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Please be aware that this old REACH registration data factsheet is no longer maintained; it remains frozen as of 19th May 2023.

The new ECHA CHEM database has been released by ECHA, and it now contains all REACH registration data. There are more details on the transition of ECHA's published data to ECHA CHEM here.

Diss Factsheets

Administrative data

Hazard for aquatic organisms


Hazard assessment conclusion:
PNEC aqua (freshwater)
PNEC value:
0.016 mg/L
Assessment factor:
Extrapolation method:
assessment factor
PNEC freshwater (intermittent releases):
0.032 mg/L

Marine water

Hazard assessment conclusion:
PNEC aqua (marine water)
PNEC value:
0.002 mg/L
Assessment factor:
1 000
Extrapolation method:
assessment factor


Hazard assessment conclusion:
PNEC value:
30 mg/L
Assessment factor:
Extrapolation method:
assessment factor

Sediment (freshwater)

Hazard assessment conclusion:
no data available: testing technically not feasible

Sediment (marine water)

Hazard assessment conclusion:
no data available: testing technically not feasible

Hazard for air


Hazard assessment conclusion:
no hazard identified

Hazard for terrestrial organisms


Hazard assessment conclusion:
insufficient hazard data available (further information necessary)

Hazard for predators

Secondary poisoning

Hazard assessment conclusion:
no potential for bioaccumulation

Additional information

Test results for Green liquor samples (GL1) and (GL2) are available for short-term aquatic acute toxicity (algae, invertebrates and fish) and a long-term (21 d) Daphnia magna reproduction test (GL3).

All the test results are valid and the identity of test material is the same as the registered substance. To avoid unnecessary use of fish, a threshold approach according to OECD guidance document ("The Threshold Approach for Acute Fish Toxicity Testing", December 2009) was applied.

The representative GL1 sample of Green liquor was somewhat more toxic to invertebrates than the GL2 sample but there was no difference in algal toxicity between the samples. The most sensitive of the tested species is Daphnia, and the test results on Daphnia drive the environmental/aquatic classification and PNEC derivation.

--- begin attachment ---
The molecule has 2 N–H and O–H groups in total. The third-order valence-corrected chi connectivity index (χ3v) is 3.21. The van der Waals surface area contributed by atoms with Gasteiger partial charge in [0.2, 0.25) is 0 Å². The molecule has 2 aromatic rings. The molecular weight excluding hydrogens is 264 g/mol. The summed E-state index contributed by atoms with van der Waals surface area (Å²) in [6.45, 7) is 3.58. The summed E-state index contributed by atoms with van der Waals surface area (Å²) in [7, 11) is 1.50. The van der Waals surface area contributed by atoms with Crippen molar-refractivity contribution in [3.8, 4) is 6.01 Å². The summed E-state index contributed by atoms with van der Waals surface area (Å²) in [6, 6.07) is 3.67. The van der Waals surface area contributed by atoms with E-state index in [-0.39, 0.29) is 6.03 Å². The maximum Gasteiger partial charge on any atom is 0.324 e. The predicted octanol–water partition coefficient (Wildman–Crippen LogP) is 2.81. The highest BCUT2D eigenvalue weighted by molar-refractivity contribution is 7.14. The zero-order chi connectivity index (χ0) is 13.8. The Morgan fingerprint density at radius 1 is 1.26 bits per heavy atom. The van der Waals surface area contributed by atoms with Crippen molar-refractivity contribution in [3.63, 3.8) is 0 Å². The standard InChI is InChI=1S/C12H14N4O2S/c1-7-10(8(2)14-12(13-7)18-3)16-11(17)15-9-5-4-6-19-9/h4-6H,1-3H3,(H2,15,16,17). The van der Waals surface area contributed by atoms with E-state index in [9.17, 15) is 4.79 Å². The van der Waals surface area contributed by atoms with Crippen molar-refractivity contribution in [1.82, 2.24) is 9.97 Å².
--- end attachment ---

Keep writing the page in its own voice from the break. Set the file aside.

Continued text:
The results are given on the basis of wet weight (wwt.) of the substance (water included) and on the basis of dry solids content of the test item (dry weight/dw.). The results on dry weight basis are used for classification and PNEC derivation purposes.

Summary of test results (1 = GL1 sample, 2 = GL2 sample):

Algae (Pseudokirchnerella subcapitata):


1 EC50 (72h) 1380 mg/l (growth rate) (wwt.) 244 mg/L (dw.)

2 EC50 (72h) 1230 mg/l (growth rate) (wwt.) 230 mg/L (dw.)

Aq. invertebrate (Daphnia magna):

1 EC50 (48h) 9 mg/l (wwt.), 1.6 mg/L (dw)

2 EC50 (48h) 40 mg/l (wwt.), 7.5 mg/L (dw)

1 NOEC (21 d) 2.4 mg/L (dw) (reproduction)

Fish (Danio rerio):

1 LC50 (96h) > 9 mg/l (wwt.), > 1.6 mg/L (dw)

PNEC aquatic

PNEC values are derived for GL based on the test results. There are three valid acute study results (fish, Daphnia, algae) and two valid chronic study results (Daphnia, algae) available. If two long-term results (e.g. EC10 or NOECs) from species representing two trophic levels (fish and/or Daphnia and/or algae) are available this makes it possible to use AF = 50 for fresh surface water PNEC derivation.

The assessment factor of 50 applies to the lowest of two long term results (NOECs) covering two trophic levels when such results have been generated covering that level showing the lowest L(E)C50 in the short-term tests. This should however not apply in cases where the acutely most sensitive species has an L(E)C50 value lower than the lowest long term result NOEC value. In such cases the PNEC might be derived by using an assessment factor of 100 to the lowest L(E)C50 of the short-term tests. This is the case in GL assessment, since L(E)C50 1.6 mg/l for Daphnia is lower than the chronic NOEC 2.4 mg/l for Daphnia.

The lowest effects value is the acute EC50 value 1.6 mg/l for Daphnia magna and it will be used as the reference value in PNEC aquatic generations (for more details of the assessment rules see Table R.10-4 Assessment factors to derive a PNECaquatic in the ECHA publication CSA Guidances, Part R.10 – Dose [concentration]-response regarding environment).

PNEC intermittent